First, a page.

CANADA BLANKS SWEDEN, GOLDEN AGAIN AT OLYMPICS
SOCHI, Russia – Carey Price (Anahim Lake, B.C./Montreal, NHL) stopped all 24 shots he faced for his second consecutive shutout, leading Canada’s Men’s Olympic Team to a 3-0 win over Sweden in Sunday morning’s Olympic gold medal game.
The win gives Canada its second consecutive Olympic gold, the first time it has stood atop the podium at back-to-back Games since 1948 and 1952.
The Canadians are also the first to successfully defend their gold medal since the Soviet Union in 1988.
Jonathan Toews (Winnipeg, Man./Chicago, NHL), Sidney Crosby (Cole Harbour, N.S./Pittsburgh, NHL) and Chris Kunitz (Regina, Sask./Pittsburgh, NHL) all scored their first goals of the tournament to provide the offence as Canada gained a measure of revenge for its gold medal game shootout loss to the Swedes in 1994.
But Price was the story, posting his second straight shutout in the medal round; he blanked the U.S. 1-0 in Friday’s semifinals. He finished with a tournament-leading 0.59 goals-against average and .972 save percentage, and was a deserving recipient of the Top Goaltender award from the tournament directorate.
Both teams came close to opening the scoring early, hitting a post apiece, but it was Toews who found the back of the net first, redirecting a Jeff Carter (London, Ont./Los Angeles, NHL) pass through Henrik Lundqvist at 12:55 of the opening frame.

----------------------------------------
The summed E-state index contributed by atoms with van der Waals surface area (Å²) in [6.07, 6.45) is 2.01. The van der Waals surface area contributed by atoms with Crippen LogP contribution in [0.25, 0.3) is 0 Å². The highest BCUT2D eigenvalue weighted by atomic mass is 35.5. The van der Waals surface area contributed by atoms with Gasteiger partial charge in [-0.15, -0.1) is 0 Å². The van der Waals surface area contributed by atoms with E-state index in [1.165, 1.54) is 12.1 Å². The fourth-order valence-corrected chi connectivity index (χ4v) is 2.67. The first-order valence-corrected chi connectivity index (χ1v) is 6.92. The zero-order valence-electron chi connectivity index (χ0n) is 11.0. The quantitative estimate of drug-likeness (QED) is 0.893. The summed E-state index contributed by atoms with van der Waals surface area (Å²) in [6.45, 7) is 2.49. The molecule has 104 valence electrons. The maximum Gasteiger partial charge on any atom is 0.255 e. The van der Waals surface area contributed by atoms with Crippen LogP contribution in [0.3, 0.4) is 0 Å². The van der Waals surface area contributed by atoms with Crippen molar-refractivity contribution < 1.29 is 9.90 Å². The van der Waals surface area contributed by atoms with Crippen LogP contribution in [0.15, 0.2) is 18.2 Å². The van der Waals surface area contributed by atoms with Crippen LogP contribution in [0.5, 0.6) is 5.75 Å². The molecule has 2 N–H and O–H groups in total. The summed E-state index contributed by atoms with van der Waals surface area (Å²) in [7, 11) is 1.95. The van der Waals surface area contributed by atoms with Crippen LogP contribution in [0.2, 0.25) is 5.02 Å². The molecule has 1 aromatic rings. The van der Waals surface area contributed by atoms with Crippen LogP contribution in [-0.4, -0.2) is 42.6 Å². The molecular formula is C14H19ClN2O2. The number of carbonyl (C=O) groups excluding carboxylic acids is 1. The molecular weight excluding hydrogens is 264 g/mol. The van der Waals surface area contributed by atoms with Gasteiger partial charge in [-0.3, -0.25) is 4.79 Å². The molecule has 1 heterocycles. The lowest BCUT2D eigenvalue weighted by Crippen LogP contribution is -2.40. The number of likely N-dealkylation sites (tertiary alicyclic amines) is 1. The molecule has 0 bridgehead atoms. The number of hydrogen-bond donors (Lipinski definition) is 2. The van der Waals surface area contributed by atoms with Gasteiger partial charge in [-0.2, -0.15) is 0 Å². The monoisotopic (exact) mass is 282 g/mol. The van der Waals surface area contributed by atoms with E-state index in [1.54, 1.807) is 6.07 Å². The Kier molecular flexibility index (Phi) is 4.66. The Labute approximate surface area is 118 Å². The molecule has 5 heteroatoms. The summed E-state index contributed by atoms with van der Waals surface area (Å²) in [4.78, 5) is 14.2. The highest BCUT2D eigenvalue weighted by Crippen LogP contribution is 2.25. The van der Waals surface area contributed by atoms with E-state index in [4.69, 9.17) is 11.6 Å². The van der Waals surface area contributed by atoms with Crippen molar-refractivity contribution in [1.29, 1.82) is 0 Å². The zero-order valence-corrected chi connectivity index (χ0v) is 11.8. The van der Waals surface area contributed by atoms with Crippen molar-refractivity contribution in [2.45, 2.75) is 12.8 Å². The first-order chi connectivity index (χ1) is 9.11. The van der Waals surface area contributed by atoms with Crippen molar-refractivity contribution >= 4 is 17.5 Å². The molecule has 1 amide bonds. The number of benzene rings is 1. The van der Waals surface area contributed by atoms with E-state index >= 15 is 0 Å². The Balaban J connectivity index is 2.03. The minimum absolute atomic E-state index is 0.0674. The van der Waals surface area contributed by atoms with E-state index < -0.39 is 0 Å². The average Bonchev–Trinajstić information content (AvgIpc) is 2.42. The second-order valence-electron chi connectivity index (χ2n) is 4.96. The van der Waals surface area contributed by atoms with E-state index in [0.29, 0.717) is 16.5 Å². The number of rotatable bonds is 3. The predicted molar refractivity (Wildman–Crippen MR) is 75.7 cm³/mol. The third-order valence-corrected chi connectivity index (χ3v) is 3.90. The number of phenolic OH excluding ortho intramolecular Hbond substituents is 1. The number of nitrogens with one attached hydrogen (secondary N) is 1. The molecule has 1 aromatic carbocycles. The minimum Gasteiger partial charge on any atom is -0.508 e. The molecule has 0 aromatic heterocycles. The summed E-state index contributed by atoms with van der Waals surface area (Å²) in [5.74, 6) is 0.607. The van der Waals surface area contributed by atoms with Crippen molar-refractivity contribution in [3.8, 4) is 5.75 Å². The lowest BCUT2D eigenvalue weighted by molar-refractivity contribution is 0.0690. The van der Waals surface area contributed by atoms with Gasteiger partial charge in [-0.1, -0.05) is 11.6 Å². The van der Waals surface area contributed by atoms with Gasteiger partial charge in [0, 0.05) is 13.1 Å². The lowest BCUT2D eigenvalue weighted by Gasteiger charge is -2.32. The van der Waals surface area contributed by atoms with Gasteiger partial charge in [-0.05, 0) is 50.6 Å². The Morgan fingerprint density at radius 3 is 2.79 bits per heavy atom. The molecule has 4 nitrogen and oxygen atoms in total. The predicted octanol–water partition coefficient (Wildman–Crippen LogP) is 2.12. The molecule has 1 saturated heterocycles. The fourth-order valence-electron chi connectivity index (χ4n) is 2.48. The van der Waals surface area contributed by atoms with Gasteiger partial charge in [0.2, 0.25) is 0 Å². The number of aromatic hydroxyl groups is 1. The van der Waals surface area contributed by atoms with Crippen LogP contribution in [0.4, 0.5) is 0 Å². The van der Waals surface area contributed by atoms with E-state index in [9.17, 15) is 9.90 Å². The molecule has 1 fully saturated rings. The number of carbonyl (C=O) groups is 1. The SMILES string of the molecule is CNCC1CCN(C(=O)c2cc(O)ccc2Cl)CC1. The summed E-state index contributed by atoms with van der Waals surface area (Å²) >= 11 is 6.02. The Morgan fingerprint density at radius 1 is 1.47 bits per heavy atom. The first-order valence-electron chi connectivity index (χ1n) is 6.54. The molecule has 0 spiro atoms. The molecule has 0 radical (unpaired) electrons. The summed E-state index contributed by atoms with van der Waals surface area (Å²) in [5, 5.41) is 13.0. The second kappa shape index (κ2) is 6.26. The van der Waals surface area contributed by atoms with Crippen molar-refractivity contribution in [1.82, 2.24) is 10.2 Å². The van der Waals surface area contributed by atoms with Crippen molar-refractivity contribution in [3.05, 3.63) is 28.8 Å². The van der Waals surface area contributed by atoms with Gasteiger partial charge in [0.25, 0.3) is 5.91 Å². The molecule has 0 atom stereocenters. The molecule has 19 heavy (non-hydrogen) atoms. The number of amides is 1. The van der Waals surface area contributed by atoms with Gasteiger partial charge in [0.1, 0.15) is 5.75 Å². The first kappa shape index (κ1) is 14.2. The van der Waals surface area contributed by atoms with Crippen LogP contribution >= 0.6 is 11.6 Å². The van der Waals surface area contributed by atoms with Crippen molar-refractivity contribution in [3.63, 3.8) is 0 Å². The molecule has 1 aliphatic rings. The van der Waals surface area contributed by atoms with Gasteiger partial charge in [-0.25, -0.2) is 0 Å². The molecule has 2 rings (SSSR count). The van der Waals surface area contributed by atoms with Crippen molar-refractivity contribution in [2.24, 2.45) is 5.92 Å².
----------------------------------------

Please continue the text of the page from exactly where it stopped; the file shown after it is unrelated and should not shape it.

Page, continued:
It was the second straight Olympic gold medal game that Toews had opened the scoring; he broke the ice at 12:50 of the first period against the United States in 2010.
A pair of turnovers led to Canada’s second and third goals. Crosby grabbed a loose puck at the Canadian blue-line before outracing the Swedish defence and tucking a backhand around Lundqvist late in the second period, and Kunitz put the final nail in the coffin midway through the third, wiring a wrist shot just under the crossbar.
The Canadians went into full-on shutdown mode in the third period, allowing just four shots on goal in the final 20 minutes. Overall, Canada held a 36-24 advantage in shots.
Canada set a modern Olympic record for fewest goals allowed in an Olympic men’s hockey tournament; it gave up just three in six games. Price and Roberto Luongo (Montreal, Que./Vancouver, NHL) combined for three shutouts; Luongo blanked Austria in his lone start.
Drew Doughty (London, Ont./Los Angeles, NHL) was the lone Canadian to earn a spot on the media all-star team; he finished as Canada’s leading scorer, with four goals and two assists in six games.